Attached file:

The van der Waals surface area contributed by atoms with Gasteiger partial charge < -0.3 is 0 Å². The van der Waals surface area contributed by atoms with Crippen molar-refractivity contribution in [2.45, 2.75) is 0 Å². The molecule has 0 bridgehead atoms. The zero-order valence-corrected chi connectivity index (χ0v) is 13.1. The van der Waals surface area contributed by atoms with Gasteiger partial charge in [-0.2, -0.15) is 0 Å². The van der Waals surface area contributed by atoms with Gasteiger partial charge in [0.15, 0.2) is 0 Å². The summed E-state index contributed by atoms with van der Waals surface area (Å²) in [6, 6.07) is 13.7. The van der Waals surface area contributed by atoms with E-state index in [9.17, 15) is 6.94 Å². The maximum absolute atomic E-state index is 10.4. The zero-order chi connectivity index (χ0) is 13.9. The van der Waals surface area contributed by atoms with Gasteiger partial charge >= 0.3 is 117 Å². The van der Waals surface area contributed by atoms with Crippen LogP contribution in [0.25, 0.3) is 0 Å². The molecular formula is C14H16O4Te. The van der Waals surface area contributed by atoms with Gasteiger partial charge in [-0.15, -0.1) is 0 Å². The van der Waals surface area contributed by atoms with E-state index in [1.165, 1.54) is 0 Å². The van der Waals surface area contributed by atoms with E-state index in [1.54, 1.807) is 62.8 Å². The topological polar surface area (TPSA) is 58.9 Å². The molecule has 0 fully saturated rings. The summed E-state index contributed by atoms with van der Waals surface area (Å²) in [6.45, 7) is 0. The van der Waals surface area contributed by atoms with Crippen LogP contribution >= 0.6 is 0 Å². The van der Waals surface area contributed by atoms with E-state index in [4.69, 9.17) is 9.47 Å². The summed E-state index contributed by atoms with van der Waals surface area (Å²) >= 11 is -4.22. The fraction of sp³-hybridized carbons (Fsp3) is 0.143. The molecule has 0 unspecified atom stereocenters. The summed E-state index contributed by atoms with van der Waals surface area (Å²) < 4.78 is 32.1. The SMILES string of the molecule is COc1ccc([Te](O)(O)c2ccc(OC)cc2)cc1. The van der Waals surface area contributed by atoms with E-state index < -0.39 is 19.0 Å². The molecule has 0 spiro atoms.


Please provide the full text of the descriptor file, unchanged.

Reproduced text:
The van der Waals surface area contributed by atoms with Gasteiger partial charge < -0.3 is 0 Å². The van der Waals surface area contributed by atoms with Crippen molar-refractivity contribution in [2.45, 2.75) is 0 Å². The molecule has 0 bridgehead atoms. The zero-order valence-corrected chi connectivity index (χ0v) is 13.1. The van der Waals surface area contributed by atoms with Gasteiger partial charge in [-0.2, -0.15) is 0 Å². The van der Waals surface area contributed by atoms with Gasteiger partial charge in [0.15, 0.2) is 0 Å². The summed E-state index contributed by atoms with van der Waals surface area (Å²) in [6, 6.07) is 13.7. The van der Waals surface area contributed by atoms with E-state index in [9.17, 15) is 6.94 Å². The maximum absolute atomic E-state index is 10.4. The zero-order chi connectivity index (χ0) is 13.9. The van der Waals surface area contributed by atoms with Gasteiger partial charge >= 0.3 is 117 Å². The van der Waals surface area contributed by atoms with Crippen LogP contribution in [0.25, 0.3) is 0 Å². The molecular formula is C14H16O4Te. The van der Waals surface area contributed by atoms with Gasteiger partial charge in [-0.15, -0.1) is 0 Å². The van der Waals surface area contributed by atoms with E-state index in [1.165, 1.54) is 0 Å². The van der Waals surface area contributed by atoms with E-state index in [1.54, 1.807) is 62.8 Å². The topological polar surface area (TPSA) is 58.9 Å². The molecule has 0 fully saturated rings. The summed E-state index contributed by atoms with van der Waals surface area (Å²) in [6.45, 7) is 0. The van der Waals surface area contributed by atoms with Crippen LogP contribution >= 0.6 is 0 Å². The van der Waals surface area contributed by atoms with E-state index in [4.69, 9.17) is 9.47 Å². The summed E-state index contributed by atoms with van der Waals surface area (Å²) >= 11 is -4.22. The fraction of sp³-hybridized carbons (Fsp3) is 0.143. The molecule has 0 unspecified atom stereocenters. The summed E-state index contributed by atoms with van der Waals surface area (Å²) < 4.78 is 32.1. The SMILES string of the molecule is COc1ccc([Te](O)(O)c2ccc(OC)cc2)cc1. The van der Waals surface area contributed by atoms with E-state index < -0.39 is 19.0 Å². The molecule has 0 spiro atoms.